Day 3: Drive the roughly 2 hours to the gorgeous Karoo town of Ladismith, perhaps stopping off at the Barrydale Cellar on the way, where you can taste a variety of wines as well as potstill brandy. After unpacking, take a stroll around Ladismith, taking in the historical architecture before finding yourself at the Ladismith Cellar.

Day 4: Ladismith is renowned as a hiking destination, so if you are at all inclined towards hiking, this is the place to do it! Spend the day exploring the magical Towerkop mountain, or alternatively head straight to Calitzdorp.

Day 5: Spend your fifth day in Calitzdorp, where the Calitzdorp Cellar is famed for its port. Try the Cape Vintage and Cape Ruby ports, as well as the various muscadels on offer.

Day 6: The last stop on your tour of the Klein Karoo vineyards is Oudtshoorn, where Karusa will wow you with their selection of wines, bubblies and liqueurs. They also brew craft beer there. While you’re in Oudtshoorn make sure you visit the Cango Caves and check out an ostrich farm.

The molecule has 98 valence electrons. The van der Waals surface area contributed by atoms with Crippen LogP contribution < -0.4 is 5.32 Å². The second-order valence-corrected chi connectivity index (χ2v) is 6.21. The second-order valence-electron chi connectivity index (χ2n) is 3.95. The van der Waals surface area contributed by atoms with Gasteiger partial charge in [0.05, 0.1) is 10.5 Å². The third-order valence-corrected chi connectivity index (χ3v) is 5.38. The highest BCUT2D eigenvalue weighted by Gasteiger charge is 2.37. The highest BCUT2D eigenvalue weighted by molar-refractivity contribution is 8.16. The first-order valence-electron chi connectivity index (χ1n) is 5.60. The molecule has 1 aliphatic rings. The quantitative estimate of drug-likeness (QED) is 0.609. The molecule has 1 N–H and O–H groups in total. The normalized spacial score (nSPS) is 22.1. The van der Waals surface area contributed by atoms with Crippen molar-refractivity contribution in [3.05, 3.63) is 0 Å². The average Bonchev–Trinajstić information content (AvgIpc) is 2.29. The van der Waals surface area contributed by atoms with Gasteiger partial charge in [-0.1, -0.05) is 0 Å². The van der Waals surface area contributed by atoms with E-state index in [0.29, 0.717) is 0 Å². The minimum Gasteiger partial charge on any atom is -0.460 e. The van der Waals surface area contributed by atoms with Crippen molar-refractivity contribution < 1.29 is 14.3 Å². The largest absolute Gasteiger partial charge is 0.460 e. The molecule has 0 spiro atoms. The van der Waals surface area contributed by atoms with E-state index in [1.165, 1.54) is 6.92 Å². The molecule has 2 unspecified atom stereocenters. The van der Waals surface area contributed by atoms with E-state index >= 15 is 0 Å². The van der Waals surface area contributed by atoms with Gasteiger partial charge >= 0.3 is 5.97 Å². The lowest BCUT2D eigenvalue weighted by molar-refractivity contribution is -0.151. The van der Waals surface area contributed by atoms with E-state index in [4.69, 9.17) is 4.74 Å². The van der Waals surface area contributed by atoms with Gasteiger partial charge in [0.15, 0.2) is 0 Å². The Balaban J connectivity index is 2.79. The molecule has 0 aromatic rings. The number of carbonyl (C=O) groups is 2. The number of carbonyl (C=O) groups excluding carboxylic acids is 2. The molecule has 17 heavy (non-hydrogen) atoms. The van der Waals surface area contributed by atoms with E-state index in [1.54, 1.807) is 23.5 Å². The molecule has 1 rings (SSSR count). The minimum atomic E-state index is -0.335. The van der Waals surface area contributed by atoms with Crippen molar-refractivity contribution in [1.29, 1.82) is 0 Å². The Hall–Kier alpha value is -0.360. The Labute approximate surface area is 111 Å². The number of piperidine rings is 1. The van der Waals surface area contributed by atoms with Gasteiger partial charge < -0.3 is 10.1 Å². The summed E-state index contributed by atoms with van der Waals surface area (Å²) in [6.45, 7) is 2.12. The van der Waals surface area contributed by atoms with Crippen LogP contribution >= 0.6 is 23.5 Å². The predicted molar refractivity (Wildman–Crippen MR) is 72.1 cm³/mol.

5) Bot River

The Bot River wine region is a favourite amongst those who know about it. Experiencing a maritime climate, the area, although small, boasts a good diversity of wines such as Chenin Blanc, Shiraz and Pinotage. Furthermore, the cellars in this area tend to be small family-run affairs, and the quirky community is renowned for their conservation-conscious farming.

bot river wine regon

Suggested Itinerary

Thanks to the small, compact size of the area, the Bot River area can be explored easily in a weekend.

Day 1: Dive right in with a tasting, followed by a leisurely lunch at Gabrielskloof. If you feel like it you can visit the Kogelberg Biosphere Reserve – a UNESCO World Heritage site and part of the Cape Floral Kingdom – or you perhaps you’d rather save your energy for day 2.

Day 2: Either start off with a hike at Kogelberg, or stop in at Beaumont Wines, the oldest cellar in the region. Here you can visit the estate’s old mill, lovingly restored to its original splendour and now operating as a ‘living’ museum, followed by more wine-tasting.

Day 3: On your last day you can visit Barton Estate, where there are not only wines up for sampling, but olives and olive products too. This is in addition to the lavender that’s grown on the farm! Later drive through to Hermanus for some whale-watching and lunch, before moseying back to Cape Town.